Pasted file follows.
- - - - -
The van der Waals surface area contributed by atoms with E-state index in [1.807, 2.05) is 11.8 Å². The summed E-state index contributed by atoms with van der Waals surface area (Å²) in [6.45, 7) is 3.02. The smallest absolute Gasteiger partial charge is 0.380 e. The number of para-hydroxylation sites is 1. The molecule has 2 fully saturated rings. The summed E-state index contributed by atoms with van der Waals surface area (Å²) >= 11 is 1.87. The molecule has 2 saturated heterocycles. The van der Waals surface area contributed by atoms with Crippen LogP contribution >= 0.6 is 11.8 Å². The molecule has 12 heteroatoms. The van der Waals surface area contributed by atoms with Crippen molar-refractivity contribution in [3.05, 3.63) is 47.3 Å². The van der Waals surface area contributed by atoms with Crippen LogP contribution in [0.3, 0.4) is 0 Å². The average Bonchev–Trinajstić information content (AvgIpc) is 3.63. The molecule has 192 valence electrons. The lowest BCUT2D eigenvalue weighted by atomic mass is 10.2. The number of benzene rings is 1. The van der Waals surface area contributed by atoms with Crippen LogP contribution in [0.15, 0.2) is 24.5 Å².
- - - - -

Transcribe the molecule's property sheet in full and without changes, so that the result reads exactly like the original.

The van der Waals surface area contributed by atoms with E-state index in [1.807, 2.05) is 11.8 Å². The summed E-state index contributed by atoms with van der Waals surface area (Å²) in [6.45, 7) is 3.02. The smallest absolute Gasteiger partial charge is 0.380 e. The number of para-hydroxylation sites is 1. The molecule has 2 fully saturated rings. The summed E-state index contributed by atoms with van der Waals surface area (Å²) >= 11 is 1.87. The molecule has 2 saturated heterocycles. The van der Waals surface area contributed by atoms with Crippen LogP contribution >= 0.6 is 11.8 Å². The molecule has 12 heteroatoms. The van der Waals surface area contributed by atoms with Crippen molar-refractivity contribution in [3.05, 3.63) is 47.3 Å². The van der Waals surface area contributed by atoms with Crippen LogP contribution in [0.3, 0.4) is 0 Å². The average Bonchev–Trinajstić information content (AvgIpc) is 3.63. The molecule has 192 valence electrons. The lowest BCUT2D eigenvalue weighted by atomic mass is 10.2. The number of benzene rings is 1. The van der Waals surface area contributed by atoms with Crippen LogP contribution in [0.15, 0.2) is 24.5 Å².